Do you think play is something we leave behind in childhood? Or something we do only occasionally in the company of children?  

Do you know what deep play means? Or that it can be one of the most important things we do? Because deep play improves creativity and productivity.

Let’s start with Play

I’m sure you can appreciate the benefits of a hobby?

It takes us away from the stresses of work and allows us to focus on something completely different, or to let our minds wander.  It acts as a diversion. And may also exercise our bodies. 

Yet do you consider your hobby as play?

Play (hobby) is voluntary, intrinsically rewarding, mentally (and physically) engaging, and imaginative.  It can be absorbing and feel effortless. Even when it’s physically challenging or uncomfortable, it doesn’t feel difficult in the same way as a hard day at work does.

What about Deep Play?

I was first exposed to the concept of deep play in Alex Soojung-Kim Pang’s book “Rest (Why you get more done when you work less)”.  He stated that overwork is the new normal, and that resting is not really resting for most of us.  We don’t plan it as a deliberate practice in and of itself.

I wrote about this in my last article….

Deliberate rest improves our ability to do meaningful work, rather than simply being a means of escaping work.  It’s not simply the absence of work, which is how many of us view it!

Deep Play (a term popularised by the anthropologist, Clifford Geertz) is a form of deliberate rest, that both energises and relaxes.  

It’s now recognised that under the right conditions, hobbies and physical activities become deep play.  Activities that are rewarding on their own but take on additional layers of meaning and personal significance.

I realise that I’ve been involved in a form of deep play all my life - Irish dancing.

When I dance it takes total focus.  I can’t be thinking about other things, as it takes concentration to remember the steps, to coordinate my body and to place my feet correctly.  It’s physically engaging and mentally absorbing. It also fulfills the four features of deep play highlighted in Pang’s book.

The Four Features of Deep Play

#1.  Mentally absorbing

It offers challenges and problem solving.  And may give you the chance to learn new things, or discover things about yourself, that you wouldn’t in your work. 

For example, Irish dancing is physical, yet dance connects and engages all our intelligences. It offers me the perfect opportunity to tune into my body which has helped me tune into and trust my intuition more in my work.

#2.  Offers a new context in which to use the same skills you use in your work

If you enjoy using those skills at work, then it’s not surprising you’d enjoy using them in your leisure time too.  

For example, I teach a weekly Irish dance class to adults, so I’m a guide and coach at the dancing class. I offer support, encouragement and challenge, in the same way I do in my work.

#3.  Offers the same satisfaction as work, as well as different rewards

Due to changes in media, scale or pace.  

For example, being a business owner and coach requires me to collaborate with people, interact with different audiences, and make choices in interpretation and performance.  All similar to what’s required as a dancer and as a dance teacher.

On the other hand, Irish dancing offers unambiguous rules in terms of timing, how to hold your body, and where to place your feet.  And this differs to leading a business in uncertain times, where little is clear or set, and there are no right or wrong answers!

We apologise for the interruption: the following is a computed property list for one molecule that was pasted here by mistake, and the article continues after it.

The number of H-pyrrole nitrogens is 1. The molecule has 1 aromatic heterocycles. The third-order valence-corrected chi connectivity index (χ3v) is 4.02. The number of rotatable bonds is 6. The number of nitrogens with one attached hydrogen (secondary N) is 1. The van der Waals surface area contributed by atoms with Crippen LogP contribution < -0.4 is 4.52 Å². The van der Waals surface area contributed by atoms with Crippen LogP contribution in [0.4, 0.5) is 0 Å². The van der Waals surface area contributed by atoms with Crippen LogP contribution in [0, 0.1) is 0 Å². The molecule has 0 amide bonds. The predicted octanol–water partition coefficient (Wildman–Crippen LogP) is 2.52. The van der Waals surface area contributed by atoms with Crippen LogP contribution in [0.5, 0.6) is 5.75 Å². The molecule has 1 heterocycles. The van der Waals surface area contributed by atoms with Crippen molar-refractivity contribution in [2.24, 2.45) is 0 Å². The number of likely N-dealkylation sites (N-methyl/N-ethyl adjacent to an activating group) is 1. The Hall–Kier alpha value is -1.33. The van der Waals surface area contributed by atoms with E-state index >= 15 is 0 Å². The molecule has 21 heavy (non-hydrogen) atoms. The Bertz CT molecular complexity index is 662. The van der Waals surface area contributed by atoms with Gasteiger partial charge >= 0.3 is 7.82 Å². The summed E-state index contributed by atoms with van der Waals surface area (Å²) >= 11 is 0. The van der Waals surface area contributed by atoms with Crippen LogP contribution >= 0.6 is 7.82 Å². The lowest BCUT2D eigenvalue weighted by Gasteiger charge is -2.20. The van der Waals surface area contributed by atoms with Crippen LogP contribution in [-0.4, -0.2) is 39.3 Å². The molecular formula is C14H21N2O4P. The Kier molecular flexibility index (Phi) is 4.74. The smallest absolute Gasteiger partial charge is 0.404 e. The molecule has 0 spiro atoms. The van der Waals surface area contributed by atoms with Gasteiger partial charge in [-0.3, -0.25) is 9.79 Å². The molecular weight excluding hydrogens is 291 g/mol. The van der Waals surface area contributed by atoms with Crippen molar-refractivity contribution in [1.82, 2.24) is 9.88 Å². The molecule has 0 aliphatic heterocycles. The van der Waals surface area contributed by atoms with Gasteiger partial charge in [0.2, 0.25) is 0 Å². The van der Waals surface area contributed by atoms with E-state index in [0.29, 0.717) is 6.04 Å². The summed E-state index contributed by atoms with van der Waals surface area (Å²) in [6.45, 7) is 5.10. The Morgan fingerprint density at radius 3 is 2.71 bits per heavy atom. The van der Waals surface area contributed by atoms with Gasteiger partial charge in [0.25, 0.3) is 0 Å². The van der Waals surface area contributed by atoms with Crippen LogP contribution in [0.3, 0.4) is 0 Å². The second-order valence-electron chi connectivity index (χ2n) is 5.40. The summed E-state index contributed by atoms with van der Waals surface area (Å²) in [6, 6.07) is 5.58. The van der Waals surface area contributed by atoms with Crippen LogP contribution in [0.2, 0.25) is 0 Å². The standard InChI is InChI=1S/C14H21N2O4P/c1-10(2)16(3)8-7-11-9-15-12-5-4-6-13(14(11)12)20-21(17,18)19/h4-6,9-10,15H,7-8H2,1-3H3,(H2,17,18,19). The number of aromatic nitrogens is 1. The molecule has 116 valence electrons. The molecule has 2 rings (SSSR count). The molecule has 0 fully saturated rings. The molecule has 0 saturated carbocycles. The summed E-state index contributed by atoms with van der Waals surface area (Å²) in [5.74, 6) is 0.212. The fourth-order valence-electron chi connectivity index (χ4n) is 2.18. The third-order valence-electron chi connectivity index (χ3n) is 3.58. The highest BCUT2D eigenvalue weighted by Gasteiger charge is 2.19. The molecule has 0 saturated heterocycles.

#4.  Provides a living connection to your past

It may build on things you did with your parents.  Remind you of your childhood home or activities. Or in some way keep your link with the past alive.  

I got involved in Irish dancing initially because my Mum had danced and became a qualified teacher.  I got hooked straight away, established some great friendships, and visited lots of cities with family and friends. Some of whom are still friends fifty years later!

Deep play is as important for your work as it is for your rest or recreation time.

According to Pang, top performers think and talk about rest and recreation (in terms of a serious hobby), as connected to their work.  They consider it valuable to their creativity and productivity and therefore their careers, because it’s engaging, absorbing, and linked to work (rather than competing with it) by common interests, and shared passions.  

This, of course, is different to what many of us think…. that we’ll do better work simply by Doing more and not resting!

What this means for You

So what does learning about Deep Play (serious hobby) mean for you, and how you spend your time for maximum creativity and productivity?  

I encourage you to consider these questions...

  • Does the idea of incorporating more play and deep play into your life, appeal?
  • If so, what hobbies do you currently have, that you love, yet act more as a distraction or allow your mind to wander?  (I love walking and reading, and would put them in this category of Play.)
  • What do you already do that fits the category of serious hobby.  That’s totally absorbing and engaging? (Perhaps you climb, sail, write or play a musical instrument?  These would be Deep Play.)
  • What do you want to start or do more of?
  • How and when can you plan these activities into your daily or weekly schedule?
  • What does this mean you need to stop or do less of?

One last thought to leave you with.

Creative people don’t engage in deep play despite their high levels of activity and productivity.  They’re active and productive because of deep play!

If you'd like my help with becoming more productive and creative whilst at the same time enjoying some deep play (or even simply more play), check out my current programmes and services.

Image by Uwe Baumann from Pixabay